More than 200,000 children in New York State live with serious mental health conditions; untreated or undertreated mental illness can have a devastating impact on children and their families, leading to school failure, encounters with the criminal justice system, and suicide. To better meet the needs of children and adolescents struggling with mental health issues, an innovative program on Long Island is integrating mental health services into primary care settings for youth.
With support from an NYSHealth grant, South Oaks Hospital has embedded mental health therapists on-site at pediatrician offices—allowing for a convenient, trusted setting for children and their families to get mental health treatment in a timely manner.
Transportation difficulties, a lack of capacity to provide pediatric mental health services, and long waiting lists for clinicians who do treat children with mental health issues have limited the ability of children to seek and receive treatment for their mental health conditions on Long Island. To ease this burden, South Oaks Hospital has worked to house mental health clinicians at two pediatrician offices in Levittown and East Hampton, which are now treating a combined total of more than 100 children with mental health issues.
“Families become more engaged because there’s less stigma in going to the pediatrician,” says Susan Jayson, program director of comprehensive outpatient behavioral services, South Oaks Hospital. “It’s a known, comfortable environment for families and kids.”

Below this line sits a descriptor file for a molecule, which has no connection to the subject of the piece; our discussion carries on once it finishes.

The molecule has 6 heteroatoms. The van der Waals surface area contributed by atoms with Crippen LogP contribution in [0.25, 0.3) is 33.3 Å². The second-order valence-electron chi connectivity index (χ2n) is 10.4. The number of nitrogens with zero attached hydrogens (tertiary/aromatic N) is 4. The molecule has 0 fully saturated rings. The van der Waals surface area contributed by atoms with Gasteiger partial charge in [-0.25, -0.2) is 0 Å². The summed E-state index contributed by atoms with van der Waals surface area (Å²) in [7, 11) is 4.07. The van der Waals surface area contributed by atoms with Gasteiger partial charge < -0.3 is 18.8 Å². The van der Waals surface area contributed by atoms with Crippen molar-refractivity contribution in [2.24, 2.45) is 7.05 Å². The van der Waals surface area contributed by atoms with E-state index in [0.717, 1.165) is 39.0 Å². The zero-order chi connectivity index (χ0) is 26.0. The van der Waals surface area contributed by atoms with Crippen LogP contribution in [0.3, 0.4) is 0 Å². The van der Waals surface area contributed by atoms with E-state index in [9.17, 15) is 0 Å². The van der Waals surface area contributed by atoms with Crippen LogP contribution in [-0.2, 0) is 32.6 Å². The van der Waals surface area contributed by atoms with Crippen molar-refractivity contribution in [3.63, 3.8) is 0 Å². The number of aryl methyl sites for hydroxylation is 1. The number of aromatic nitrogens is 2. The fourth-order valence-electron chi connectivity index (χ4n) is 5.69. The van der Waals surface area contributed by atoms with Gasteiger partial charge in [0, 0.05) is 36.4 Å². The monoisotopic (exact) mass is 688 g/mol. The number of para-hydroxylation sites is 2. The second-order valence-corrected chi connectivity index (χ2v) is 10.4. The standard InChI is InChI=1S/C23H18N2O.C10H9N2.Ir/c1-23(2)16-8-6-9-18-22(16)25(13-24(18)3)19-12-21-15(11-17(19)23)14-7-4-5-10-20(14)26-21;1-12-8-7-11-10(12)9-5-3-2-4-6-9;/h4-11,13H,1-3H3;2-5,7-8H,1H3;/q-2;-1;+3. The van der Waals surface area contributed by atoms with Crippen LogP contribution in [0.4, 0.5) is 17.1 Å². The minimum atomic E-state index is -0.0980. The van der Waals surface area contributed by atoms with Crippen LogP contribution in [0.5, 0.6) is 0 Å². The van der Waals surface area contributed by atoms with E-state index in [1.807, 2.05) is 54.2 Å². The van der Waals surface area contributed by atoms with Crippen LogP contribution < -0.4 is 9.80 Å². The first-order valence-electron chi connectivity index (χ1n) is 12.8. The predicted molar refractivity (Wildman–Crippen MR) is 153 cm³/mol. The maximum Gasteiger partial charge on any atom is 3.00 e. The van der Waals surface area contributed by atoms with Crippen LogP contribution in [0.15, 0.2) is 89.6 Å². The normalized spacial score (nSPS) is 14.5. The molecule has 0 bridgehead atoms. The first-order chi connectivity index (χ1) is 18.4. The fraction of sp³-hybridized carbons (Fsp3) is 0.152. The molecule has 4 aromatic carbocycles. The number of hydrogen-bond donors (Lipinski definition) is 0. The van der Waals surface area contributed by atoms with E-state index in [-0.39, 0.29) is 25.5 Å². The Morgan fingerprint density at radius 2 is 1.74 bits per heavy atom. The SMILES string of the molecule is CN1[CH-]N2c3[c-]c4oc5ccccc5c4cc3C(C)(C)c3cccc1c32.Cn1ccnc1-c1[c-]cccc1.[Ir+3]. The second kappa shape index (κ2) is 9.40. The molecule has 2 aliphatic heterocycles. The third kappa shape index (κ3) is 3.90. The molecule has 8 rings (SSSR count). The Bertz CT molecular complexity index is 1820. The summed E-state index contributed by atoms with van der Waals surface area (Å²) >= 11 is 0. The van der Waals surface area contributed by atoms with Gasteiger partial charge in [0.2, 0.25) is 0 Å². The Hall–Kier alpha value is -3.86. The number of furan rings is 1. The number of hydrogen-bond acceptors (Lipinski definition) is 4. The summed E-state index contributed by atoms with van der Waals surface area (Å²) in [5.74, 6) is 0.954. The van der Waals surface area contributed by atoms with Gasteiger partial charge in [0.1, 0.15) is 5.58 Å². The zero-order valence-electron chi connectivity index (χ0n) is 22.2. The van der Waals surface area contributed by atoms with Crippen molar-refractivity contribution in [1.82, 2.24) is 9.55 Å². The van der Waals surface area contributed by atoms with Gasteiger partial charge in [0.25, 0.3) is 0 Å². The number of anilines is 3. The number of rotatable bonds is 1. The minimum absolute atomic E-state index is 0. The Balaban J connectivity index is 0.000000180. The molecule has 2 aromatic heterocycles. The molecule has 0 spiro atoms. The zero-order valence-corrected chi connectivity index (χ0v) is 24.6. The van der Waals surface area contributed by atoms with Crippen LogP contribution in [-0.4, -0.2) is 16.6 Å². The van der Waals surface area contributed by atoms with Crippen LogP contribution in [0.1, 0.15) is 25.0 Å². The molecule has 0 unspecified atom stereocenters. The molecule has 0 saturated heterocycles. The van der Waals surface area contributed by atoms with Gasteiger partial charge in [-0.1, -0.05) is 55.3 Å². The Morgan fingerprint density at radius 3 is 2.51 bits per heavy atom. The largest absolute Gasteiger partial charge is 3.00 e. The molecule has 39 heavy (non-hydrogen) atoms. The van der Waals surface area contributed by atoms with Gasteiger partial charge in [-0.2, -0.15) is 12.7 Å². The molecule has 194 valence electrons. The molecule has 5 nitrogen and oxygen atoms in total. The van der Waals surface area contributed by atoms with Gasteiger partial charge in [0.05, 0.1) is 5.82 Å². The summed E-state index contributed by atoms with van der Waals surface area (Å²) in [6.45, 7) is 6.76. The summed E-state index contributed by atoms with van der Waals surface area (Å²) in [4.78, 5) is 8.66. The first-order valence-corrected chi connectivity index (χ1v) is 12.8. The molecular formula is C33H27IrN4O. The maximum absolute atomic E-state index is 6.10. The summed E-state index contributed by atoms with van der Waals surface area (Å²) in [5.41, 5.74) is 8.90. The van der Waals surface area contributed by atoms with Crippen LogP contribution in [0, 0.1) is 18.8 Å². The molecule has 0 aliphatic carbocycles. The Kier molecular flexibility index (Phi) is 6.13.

Under the model, pediatricians identify children in need of mental health services through intake questionnaires and surveys or through speaking with the child or parents to find out if there are any mental health issues. If there is a concern or need, the pediatrician can refer them to the on-site mental health clinician, often times by taking the child and the family down the hall directly to meet the therapist. This on-site integration of services makes it easier and more likely for families to follow through with mental health appointments, allowing for early intervention and effective treatment for the child that in turn can minimize the effects of mental health issues.
“Our 13-year-old daughter has been struggling for years; in one visit she mentioned to her doctor that she was feeling anxious, and we were immediately introduced to someone who could help us,” says the parent of a patient at the Levittown office. “Now, we visit the office weekly for her to speak with the therapist there and monthly to get her medication. It is so nice to be able to go to the one place we trust the most to get all of our needs met. Today, our daughter is beginning a new school year and is finally off and running.”
This integrated approach to care is helping set the precedent for addressing behavioral health issues in primary care settings for children and ensuring that each child’s physical and mental health needs are appropriately met.
“The pediatricians are on board with this and anecdotally we’re hearing from them about a decrease in visits related to stomachaches, headaches, and other psychosomatic symptoms from patients who are now receiving mental health care,” says Ms. Jayson.